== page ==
Wildlife Damage Management, Internet Center for


Date of this Version



Published in Human-Wildlife Conflicts Volume 1, Number 1, Pages 106–111, Spring 2007. Published and copyright by the Jack H. Berryman Institute. http://www.berrymaninstitute.org/journal/index.html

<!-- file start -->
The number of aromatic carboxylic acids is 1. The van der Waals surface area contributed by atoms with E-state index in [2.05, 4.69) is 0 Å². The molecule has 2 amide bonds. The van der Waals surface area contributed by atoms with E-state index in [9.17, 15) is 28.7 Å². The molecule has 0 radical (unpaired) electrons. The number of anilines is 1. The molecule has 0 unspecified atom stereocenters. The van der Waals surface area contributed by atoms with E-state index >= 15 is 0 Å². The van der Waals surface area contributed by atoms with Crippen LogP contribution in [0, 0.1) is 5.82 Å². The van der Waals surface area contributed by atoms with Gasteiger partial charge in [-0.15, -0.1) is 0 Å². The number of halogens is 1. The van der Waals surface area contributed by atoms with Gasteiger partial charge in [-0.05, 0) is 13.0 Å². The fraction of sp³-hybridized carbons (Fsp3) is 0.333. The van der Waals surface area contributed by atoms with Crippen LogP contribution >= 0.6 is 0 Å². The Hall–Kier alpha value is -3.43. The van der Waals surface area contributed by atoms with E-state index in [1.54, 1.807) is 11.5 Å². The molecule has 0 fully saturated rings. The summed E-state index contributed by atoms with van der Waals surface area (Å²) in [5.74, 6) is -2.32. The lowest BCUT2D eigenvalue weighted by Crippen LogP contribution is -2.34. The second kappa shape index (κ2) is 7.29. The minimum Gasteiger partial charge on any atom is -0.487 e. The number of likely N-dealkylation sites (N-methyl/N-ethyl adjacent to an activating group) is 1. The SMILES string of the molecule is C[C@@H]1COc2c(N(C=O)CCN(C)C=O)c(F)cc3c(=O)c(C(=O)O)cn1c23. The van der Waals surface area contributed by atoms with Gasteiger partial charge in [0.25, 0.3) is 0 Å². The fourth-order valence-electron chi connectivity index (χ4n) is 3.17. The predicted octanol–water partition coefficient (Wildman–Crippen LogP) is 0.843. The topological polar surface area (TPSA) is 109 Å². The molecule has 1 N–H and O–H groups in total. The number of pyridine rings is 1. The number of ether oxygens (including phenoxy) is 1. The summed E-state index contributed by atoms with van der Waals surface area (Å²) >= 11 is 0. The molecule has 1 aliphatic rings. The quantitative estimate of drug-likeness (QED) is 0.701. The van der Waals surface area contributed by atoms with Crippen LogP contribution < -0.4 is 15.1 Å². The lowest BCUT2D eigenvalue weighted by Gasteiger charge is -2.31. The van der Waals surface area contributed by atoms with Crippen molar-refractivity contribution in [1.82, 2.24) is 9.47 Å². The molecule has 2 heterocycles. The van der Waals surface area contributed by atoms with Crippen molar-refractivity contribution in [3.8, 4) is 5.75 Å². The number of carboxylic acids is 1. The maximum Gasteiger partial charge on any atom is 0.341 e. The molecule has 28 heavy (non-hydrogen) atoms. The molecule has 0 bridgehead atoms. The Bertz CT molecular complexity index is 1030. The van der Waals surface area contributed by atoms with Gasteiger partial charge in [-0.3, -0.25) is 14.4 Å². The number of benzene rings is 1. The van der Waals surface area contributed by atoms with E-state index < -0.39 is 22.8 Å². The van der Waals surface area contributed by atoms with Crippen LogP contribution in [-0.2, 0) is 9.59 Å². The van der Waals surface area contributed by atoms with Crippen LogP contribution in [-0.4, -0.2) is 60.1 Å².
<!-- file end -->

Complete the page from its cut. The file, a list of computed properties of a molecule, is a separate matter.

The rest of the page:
Wildlife managers, researchers, and nuisance-control operators often require a nonlethal means of capturing beavers (Castor canadensis). Historically, live-capture has relied on enclosure-type traps such as Bailey or Hancock traps. We describe the live-capture of 231 beavers using snares in southern Illinois from 2002 to 2005. Capture success averaged 5.4 beavers/100 trap-nights. Capture success did not differ between sexes (P = 0.57) or age-classes (P = 0.68). We captured most beavers in haul-out slide sets, surface run sets, or channel sets. Recaptures accounted for 28% (n = 65) of all captures. Mortality rate using snares was 10% and decreased annually during the study period. Snares are advantageous over enclosure-type traps because they have a high capture:cost ratio and are less heavy and cumbersome than traps. However, mortality rates are relatively high, limiting the utility of this technique for some research.